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Three regional mayors unite on homelessness

todayJuly 29, 2021

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The Metro Mayors for the West Midlands, Greater Manchester and Liverpool City Region have joined forces to call for an extension of the Government’s successful Housing First pilot scheme for tackling homelessness.

Andy Street, Andy Burnham and Steve Rotheram all share the same ambition to end rough sleeping and believe that the three Housing First pilots in their areas have been making a significant contribution to achieving this. 

Figures show that 96% of those who benefited from the scheme had come straight off the streets, 25% before they were 18 years old.

There are an estimated 1,018 people across the pilot programmes who will need support when the funding ends. A meeting of the cross-party All-Party Parliamentary Group on Housing First last week also backed calls for an extension of the pilots.

Traditional homelessness services and health and support services do not work for many rough sleeping people with complex needs. That is why some individuals continue to sleep rough or move around the system. A person-centred and trauma-informed approach is a better way of supporting these individuals, which Housing First offers through ongoing intensive support. 

Andy Street, Mayor of the West Midlands, said: “We all know homelessness is the ultimate exclusion, and rough sleeping is at the sharpest end of that. Thankfully we’ve made real progress in tackling rough sleeping across the West Midlands in recent years thanks to some brilliant collaborative work – but there is still so much more to be done.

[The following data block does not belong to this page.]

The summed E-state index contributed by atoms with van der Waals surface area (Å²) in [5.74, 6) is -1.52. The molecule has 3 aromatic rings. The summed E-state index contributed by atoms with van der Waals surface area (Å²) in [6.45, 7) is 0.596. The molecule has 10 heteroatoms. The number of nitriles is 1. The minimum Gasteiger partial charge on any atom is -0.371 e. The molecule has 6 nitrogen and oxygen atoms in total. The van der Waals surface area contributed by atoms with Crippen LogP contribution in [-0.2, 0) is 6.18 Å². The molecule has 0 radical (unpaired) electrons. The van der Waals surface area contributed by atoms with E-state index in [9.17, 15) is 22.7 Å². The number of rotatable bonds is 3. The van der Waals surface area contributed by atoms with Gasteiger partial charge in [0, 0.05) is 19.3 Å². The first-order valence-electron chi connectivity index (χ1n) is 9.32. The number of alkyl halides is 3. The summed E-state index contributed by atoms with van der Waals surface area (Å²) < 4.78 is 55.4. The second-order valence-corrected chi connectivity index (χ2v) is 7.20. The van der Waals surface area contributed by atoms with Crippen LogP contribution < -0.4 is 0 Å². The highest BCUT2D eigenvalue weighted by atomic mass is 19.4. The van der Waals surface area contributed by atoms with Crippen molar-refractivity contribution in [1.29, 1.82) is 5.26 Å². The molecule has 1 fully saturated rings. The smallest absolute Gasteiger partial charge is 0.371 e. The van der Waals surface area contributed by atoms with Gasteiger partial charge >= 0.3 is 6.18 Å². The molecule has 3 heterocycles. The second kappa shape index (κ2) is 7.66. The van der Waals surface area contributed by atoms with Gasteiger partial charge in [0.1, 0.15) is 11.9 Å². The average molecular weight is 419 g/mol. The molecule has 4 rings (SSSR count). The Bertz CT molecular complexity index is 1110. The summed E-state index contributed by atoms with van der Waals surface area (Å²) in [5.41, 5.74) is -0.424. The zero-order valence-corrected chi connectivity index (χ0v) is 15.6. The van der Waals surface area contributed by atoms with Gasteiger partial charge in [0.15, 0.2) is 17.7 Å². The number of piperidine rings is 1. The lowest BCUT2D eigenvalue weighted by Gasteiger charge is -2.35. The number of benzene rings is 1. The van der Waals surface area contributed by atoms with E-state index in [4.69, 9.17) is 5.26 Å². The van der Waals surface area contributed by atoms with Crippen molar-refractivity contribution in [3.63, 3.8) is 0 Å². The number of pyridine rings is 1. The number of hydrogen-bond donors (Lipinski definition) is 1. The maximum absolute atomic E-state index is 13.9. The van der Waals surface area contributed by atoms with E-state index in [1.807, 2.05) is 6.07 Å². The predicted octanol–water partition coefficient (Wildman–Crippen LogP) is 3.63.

“Speaking to people with lived experience, it is clear they have put their trust in our programme. I am therefore extremely keen that the Housing First model continues with Government support, and we honour that trust placed in us by society’s most vulnerable.”

The three pilots have worked with 1,245 individuals. Of those, 812 people have been housed in secure tenancies with an 87% tenancy sustainment rate. Eighty-seven people have been supported into another home.

As well as providing a home, Housing First supports individuals with health issues and disabilities. 

Forty-five per cent of people interviewed for the national evaluation of the pilots reported having difficulties with their mental health before the age of 16, with a further third (33%) between the ages of 16 and 25. Forty-nine per cent had a physical health issue, and 74% had a dual diagnosis. Thirty-one per cent had a disability.

Steve Rotheram, Metro Mayor of the Liverpool City Region, said: “Instead of looking at statistics or targets to be met, we treat people as human beings. Rather than cutting them adrift, we offer them wraparound support to address their complex issues. And, instead of temporary solutions, we’re helping to break the homelessness cycle and change people’s lives forever.

“Unfortunately, the future of these Housing First pilots in the country is unclear. I am calling on the Government to give Housing First sustainable, long-term funding and to work with us to help roll the scheme out across the country.”

Housing First in the West Midlands  is delivered in partnership with the seven WMCA local authorities via locally commissioned providers. 

 

 

Written by: David Watkins

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